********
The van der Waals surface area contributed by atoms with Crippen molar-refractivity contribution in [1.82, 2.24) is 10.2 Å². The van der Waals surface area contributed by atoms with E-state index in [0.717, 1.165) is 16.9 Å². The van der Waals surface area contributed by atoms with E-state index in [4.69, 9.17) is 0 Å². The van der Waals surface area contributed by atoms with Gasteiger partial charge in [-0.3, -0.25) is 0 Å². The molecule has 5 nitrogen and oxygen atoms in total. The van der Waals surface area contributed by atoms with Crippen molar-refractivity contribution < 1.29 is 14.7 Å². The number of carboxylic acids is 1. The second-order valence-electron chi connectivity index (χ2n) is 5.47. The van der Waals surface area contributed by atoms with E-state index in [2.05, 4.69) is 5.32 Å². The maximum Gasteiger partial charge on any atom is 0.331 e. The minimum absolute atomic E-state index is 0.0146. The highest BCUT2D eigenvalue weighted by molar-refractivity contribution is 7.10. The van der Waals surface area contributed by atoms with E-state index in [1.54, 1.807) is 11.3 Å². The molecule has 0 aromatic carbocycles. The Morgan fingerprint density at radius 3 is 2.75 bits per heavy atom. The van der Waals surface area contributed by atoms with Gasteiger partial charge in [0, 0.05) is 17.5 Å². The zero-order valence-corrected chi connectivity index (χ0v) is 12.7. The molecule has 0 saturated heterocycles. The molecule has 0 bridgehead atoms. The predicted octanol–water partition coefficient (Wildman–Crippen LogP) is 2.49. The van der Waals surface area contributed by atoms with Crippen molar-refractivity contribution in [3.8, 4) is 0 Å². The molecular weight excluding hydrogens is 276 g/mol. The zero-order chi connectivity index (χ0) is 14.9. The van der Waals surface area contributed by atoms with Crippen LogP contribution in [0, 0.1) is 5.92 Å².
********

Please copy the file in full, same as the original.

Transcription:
The van der Waals surface area contributed by atoms with Crippen molar-refractivity contribution in [1.82, 2.24) is 10.2 Å². The van der Waals surface area contributed by atoms with E-state index in [0.717, 1.165) is 16.9 Å². The van der Waals surface area contributed by atoms with E-state index in [4.69, 9.17) is 0 Å². The van der Waals surface area contributed by atoms with Gasteiger partial charge in [-0.3, -0.25) is 0 Å². The molecule has 5 nitrogen and oxygen atoms in total. The van der Waals surface area contributed by atoms with Crippen molar-refractivity contribution < 1.29 is 14.7 Å². The number of carboxylic acids is 1. The second-order valence-electron chi connectivity index (χ2n) is 5.47. The van der Waals surface area contributed by atoms with E-state index in [2.05, 4.69) is 5.32 Å². The maximum Gasteiger partial charge on any atom is 0.331 e. The minimum absolute atomic E-state index is 0.0146. The highest BCUT2D eigenvalue weighted by molar-refractivity contribution is 7.10. The van der Waals surface area contributed by atoms with E-state index in [1.54, 1.807) is 11.3 Å². The molecule has 0 aromatic carbocycles. The Morgan fingerprint density at radius 3 is 2.75 bits per heavy atom. The van der Waals surface area contributed by atoms with Gasteiger partial charge in [0, 0.05) is 17.5 Å². The zero-order valence-corrected chi connectivity index (χ0v) is 12.7. The molecule has 0 saturated heterocycles. The molecule has 0 bridgehead atoms. The predicted octanol–water partition coefficient (Wildman–Crippen LogP) is 2.49. The van der Waals surface area contributed by atoms with Crippen molar-refractivity contribution in [3.8, 4) is 0 Å². The molecular weight excluding hydrogens is 276 g/mol. The zero-order chi connectivity index (χ0) is 14.9. The van der Waals surface area contributed by atoms with Crippen LogP contribution in [0, 0.1) is 5.92 Å².